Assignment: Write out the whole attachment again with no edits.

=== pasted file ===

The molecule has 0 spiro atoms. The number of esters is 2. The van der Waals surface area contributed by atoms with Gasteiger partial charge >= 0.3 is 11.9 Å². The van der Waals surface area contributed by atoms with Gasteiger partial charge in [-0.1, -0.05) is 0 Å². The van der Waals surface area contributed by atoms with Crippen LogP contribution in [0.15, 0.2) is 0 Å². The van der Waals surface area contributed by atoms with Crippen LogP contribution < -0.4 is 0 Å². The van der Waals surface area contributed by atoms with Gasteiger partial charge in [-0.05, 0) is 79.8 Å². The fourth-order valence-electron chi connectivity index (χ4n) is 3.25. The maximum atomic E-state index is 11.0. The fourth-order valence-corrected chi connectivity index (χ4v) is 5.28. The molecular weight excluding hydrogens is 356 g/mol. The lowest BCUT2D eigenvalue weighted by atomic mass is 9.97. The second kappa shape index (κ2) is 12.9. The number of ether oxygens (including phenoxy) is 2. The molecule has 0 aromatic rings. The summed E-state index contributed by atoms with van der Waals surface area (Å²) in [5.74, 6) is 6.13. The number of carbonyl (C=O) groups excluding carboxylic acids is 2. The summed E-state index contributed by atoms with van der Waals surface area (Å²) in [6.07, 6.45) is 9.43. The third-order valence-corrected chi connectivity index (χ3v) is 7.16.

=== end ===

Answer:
The molecule has 0 spiro atoms. The number of esters is 2. The van der Waals surface area contributed by atoms with Gasteiger partial charge >= 0.3 is 11.9 Å². The van der Waals surface area contributed by atoms with Gasteiger partial charge in [-0.1, -0.05) is 0 Å². The van der Waals surface area contributed by atoms with Crippen LogP contribution in [0.15, 0.2) is 0 Å². The van der Waals surface area contributed by atoms with Crippen LogP contribution < -0.4 is 0 Å². The van der Waals surface area contributed by atoms with Gasteiger partial charge in [-0.05, 0) is 79.8 Å². The fourth-order valence-electron chi connectivity index (χ4n) is 3.25. The maximum atomic E-state index is 11.0. The fourth-order valence-corrected chi connectivity index (χ4v) is 5.28. The molecular weight excluding hydrogens is 356 g/mol. The lowest BCUT2D eigenvalue weighted by atomic mass is 9.97. The second kappa shape index (κ2) is 12.9. The number of ether oxygens (including phenoxy) is 2. The molecule has 0 aromatic rings. The summed E-state index contributed by atoms with van der Waals surface area (Å²) in [5.74, 6) is 6.13. The number of carbonyl (C=O) groups excluding carboxylic acids is 2. The summed E-state index contributed by atoms with van der Waals surface area (Å²) in [6.07, 6.45) is 9.43. The third-order valence-corrected chi connectivity index (χ3v) is 7.16.